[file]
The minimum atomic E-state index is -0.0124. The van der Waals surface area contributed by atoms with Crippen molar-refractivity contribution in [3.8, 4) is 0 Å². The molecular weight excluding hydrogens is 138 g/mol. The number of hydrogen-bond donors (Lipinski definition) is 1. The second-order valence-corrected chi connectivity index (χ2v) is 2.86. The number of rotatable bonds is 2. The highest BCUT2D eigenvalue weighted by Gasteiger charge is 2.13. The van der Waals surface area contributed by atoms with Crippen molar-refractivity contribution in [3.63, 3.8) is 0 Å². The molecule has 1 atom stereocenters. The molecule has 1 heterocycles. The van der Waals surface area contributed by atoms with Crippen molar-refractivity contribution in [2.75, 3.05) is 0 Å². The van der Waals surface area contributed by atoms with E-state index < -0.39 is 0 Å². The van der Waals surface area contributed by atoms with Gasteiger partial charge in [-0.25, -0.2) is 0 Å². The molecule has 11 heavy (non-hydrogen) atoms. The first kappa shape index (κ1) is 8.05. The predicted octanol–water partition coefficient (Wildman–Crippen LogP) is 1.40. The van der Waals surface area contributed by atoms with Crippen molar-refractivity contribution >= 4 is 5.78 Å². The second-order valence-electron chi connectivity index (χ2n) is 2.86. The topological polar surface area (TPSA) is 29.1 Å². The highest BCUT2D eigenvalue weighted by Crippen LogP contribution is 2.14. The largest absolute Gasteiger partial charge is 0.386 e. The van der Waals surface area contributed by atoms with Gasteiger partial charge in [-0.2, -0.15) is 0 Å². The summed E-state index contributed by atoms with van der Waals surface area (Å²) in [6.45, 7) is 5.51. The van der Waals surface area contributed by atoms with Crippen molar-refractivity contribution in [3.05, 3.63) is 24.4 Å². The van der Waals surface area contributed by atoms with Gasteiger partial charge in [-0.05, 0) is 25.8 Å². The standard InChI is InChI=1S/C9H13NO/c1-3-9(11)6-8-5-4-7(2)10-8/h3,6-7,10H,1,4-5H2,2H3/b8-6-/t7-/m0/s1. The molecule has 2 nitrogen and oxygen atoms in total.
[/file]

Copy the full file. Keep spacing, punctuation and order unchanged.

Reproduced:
The minimum atomic E-state index is -0.0124. The van der Waals surface area contributed by atoms with Crippen molar-refractivity contribution in [3.8, 4) is 0 Å². The molecular weight excluding hydrogens is 138 g/mol. The number of hydrogen-bond donors (Lipinski definition) is 1. The second-order valence-corrected chi connectivity index (χ2v) is 2.86. The number of rotatable bonds is 2. The highest BCUT2D eigenvalue weighted by Gasteiger charge is 2.13. The van der Waals surface area contributed by atoms with Crippen molar-refractivity contribution in [3.63, 3.8) is 0 Å². The molecule has 1 atom stereocenters. The molecule has 1 heterocycles. The van der Waals surface area contributed by atoms with Crippen molar-refractivity contribution in [2.75, 3.05) is 0 Å². The van der Waals surface area contributed by atoms with E-state index < -0.39 is 0 Å². The van der Waals surface area contributed by atoms with Gasteiger partial charge in [-0.25, -0.2) is 0 Å². The molecule has 11 heavy (non-hydrogen) atoms. The first kappa shape index (κ1) is 8.05. The predicted octanol–water partition coefficient (Wildman–Crippen LogP) is 1.40. The van der Waals surface area contributed by atoms with Crippen molar-refractivity contribution >= 4 is 5.78 Å². The second-order valence-electron chi connectivity index (χ2n) is 2.86. The topological polar surface area (TPSA) is 29.1 Å². The highest BCUT2D eigenvalue weighted by Crippen LogP contribution is 2.14. The largest absolute Gasteiger partial charge is 0.386 e. The van der Waals surface area contributed by atoms with Gasteiger partial charge in [-0.2, -0.15) is 0 Å². The summed E-state index contributed by atoms with van der Waals surface area (Å²) in [6.45, 7) is 5.51. The van der Waals surface area contributed by atoms with Crippen molar-refractivity contribution in [3.05, 3.63) is 24.4 Å². The van der Waals surface area contributed by atoms with Gasteiger partial charge in [-0.05, 0) is 25.8 Å². The standard InChI is InChI=1S/C9H13NO/c1-3-9(11)6-8-5-4-7(2)10-8/h3,6-7,10H,1,4-5H2,2H3/b8-6-/t7-/m0/s1. The molecule has 2 nitrogen and oxygen atoms in total.